On Why Science Is Fun

It’s been slow going over here at the Book Mill.  I’m reading A Short History of Nearly Everything, which is enjoyable, but it is taking a long time to read.  I do almost all of my reading on the train, and let me tell you, reading about the theory of relativity and the history of quantum physics at 8am is a challenge.  Read about superstring theory, or take a nap?  Lately I’ve been choosing napping instead of reading. 

But, this is some great writing.  The idea of the book just came from Bill Bryon’s natural curiosity on how things work and his dissatisfaction with boring old science textbooks and how they suck all of the fun out of science.  Anyway, I love this book.  Everyday I learn something new.  I get to work and I tell Sashana what I’ve learned and we talk about quantum leaps and how electrons can be nowhere and everywhere at the same time.  Here’s something interesting I learned:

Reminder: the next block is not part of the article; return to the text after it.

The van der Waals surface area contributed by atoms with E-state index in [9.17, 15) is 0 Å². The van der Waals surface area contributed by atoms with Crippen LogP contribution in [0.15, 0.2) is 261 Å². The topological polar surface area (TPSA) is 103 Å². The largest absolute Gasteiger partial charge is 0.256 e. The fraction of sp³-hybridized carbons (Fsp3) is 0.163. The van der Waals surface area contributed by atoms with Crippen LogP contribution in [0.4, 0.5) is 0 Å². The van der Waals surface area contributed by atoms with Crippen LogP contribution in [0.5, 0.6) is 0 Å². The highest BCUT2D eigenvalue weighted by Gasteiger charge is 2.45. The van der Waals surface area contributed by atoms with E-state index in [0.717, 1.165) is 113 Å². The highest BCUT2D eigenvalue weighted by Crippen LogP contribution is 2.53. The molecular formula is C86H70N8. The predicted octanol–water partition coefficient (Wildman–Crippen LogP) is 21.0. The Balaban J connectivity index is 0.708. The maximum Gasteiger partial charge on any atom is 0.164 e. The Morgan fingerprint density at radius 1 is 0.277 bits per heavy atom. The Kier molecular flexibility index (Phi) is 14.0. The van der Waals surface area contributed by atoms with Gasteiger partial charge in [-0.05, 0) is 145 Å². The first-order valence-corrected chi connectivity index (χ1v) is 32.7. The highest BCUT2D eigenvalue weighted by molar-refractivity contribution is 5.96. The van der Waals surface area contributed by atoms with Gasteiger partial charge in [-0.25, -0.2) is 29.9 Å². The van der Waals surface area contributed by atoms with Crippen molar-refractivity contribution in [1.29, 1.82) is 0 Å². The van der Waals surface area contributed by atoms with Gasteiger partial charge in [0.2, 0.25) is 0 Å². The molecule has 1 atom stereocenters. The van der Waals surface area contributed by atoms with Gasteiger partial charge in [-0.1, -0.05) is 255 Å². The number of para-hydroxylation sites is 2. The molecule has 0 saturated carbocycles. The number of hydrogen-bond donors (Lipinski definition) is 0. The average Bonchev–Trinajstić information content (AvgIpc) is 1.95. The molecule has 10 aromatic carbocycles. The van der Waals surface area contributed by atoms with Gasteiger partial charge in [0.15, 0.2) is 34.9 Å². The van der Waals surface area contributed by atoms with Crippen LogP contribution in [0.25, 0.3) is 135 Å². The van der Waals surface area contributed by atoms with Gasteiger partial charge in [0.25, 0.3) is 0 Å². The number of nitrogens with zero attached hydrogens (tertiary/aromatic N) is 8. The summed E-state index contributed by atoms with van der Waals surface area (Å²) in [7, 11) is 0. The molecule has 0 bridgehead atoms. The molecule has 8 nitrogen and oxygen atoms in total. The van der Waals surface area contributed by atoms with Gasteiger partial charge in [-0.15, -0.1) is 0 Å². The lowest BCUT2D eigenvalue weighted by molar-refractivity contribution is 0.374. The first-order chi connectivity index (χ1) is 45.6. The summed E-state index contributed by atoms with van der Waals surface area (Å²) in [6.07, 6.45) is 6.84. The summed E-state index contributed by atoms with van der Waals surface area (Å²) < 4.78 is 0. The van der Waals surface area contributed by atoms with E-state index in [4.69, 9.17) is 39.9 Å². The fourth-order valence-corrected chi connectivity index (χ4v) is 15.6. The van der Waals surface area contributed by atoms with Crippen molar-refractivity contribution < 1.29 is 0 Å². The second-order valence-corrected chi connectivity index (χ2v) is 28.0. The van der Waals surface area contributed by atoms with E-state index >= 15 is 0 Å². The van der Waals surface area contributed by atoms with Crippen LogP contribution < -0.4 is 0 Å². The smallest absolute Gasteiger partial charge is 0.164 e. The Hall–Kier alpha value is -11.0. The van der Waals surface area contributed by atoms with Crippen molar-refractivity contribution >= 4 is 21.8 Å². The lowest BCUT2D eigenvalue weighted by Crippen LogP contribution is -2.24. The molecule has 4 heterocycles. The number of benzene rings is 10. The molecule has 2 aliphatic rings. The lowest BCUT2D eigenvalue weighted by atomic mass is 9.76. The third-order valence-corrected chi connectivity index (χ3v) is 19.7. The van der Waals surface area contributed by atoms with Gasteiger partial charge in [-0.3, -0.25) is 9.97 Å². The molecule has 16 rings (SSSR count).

It isn’t possible, in any practical terms, to draw the solar system to scale.  Even if you added lots of fold-out pages to your textbooks or used a really long sheet of poster paper, you wouldn’t come close.  On a diagram of the solar system to scale, with Earth reduced to about the diameter of a pea, Jupiter would be over a thousand feet away and Pluto would be a mile and half distant (and about the size of a bacterium, so you woudn’t be able to see it anyway).

Also, when a baseball is thrown at 100mph from the pitchers mound, it gains about 0.000000000002 grams by the time it reaches home plate.  Isn’t science awesome?

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